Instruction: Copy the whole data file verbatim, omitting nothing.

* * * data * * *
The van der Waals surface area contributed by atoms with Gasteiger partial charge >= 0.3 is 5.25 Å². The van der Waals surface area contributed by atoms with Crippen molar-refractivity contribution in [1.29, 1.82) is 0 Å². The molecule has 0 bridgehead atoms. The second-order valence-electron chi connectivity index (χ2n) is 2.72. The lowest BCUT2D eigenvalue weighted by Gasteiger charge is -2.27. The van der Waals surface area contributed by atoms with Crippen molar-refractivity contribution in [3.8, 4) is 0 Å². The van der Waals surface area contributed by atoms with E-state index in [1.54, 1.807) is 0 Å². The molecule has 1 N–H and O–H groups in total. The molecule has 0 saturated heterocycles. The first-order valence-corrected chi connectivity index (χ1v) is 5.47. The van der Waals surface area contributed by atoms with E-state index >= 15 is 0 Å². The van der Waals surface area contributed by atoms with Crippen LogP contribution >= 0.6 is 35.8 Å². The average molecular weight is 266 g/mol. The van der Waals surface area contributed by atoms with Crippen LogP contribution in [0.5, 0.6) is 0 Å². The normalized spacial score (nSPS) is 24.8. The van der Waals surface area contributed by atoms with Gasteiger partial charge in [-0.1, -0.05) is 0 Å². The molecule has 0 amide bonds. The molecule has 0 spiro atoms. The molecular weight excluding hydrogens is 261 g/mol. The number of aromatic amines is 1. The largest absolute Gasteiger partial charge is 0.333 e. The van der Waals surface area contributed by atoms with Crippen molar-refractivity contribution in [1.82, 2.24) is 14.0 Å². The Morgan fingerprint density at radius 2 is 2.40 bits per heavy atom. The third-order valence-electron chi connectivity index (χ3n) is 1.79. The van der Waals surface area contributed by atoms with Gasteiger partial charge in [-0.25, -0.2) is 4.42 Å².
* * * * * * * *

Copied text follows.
The van der Waals surface area contributed by atoms with Gasteiger partial charge >= 0.3 is 5.25 Å². The van der Waals surface area contributed by atoms with Crippen molar-refractivity contribution in [1.29, 1.82) is 0 Å². The molecule has 0 bridgehead atoms. The second-order valence-electron chi connectivity index (χ2n) is 2.72. The lowest BCUT2D eigenvalue weighted by Gasteiger charge is -2.27. The van der Waals surface area contributed by atoms with Crippen molar-refractivity contribution in [3.8, 4) is 0 Å². The van der Waals surface area contributed by atoms with E-state index in [1.54, 1.807) is 0 Å². The molecule has 1 N–H and O–H groups in total. The molecule has 0 saturated heterocycles. The first-order valence-corrected chi connectivity index (χ1v) is 5.47. The van der Waals surface area contributed by atoms with E-state index >= 15 is 0 Å². The van der Waals surface area contributed by atoms with Crippen LogP contribution >= 0.6 is 35.8 Å². The average molecular weight is 266 g/mol. The van der Waals surface area contributed by atoms with Crippen LogP contribution in [0.5, 0.6) is 0 Å². The normalized spacial score (nSPS) is 24.8. The van der Waals surface area contributed by atoms with Gasteiger partial charge in [-0.1, -0.05) is 0 Å². The molecule has 0 amide bonds. The molecule has 0 spiro atoms. The molecular weight excluding hydrogens is 261 g/mol. The number of aromatic amines is 1. The largest absolute Gasteiger partial charge is 0.333 e. The van der Waals surface area contributed by atoms with Crippen molar-refractivity contribution in [1.82, 2.24) is 14.0 Å². The Morgan fingerprint density at radius 2 is 2.40 bits per heavy atom. The third-order valence-electron chi connectivity index (χ3n) is 1.79. The van der Waals surface area contributed by atoms with Gasteiger partial charge in [-0.25, -0.2) is 4.42 Å².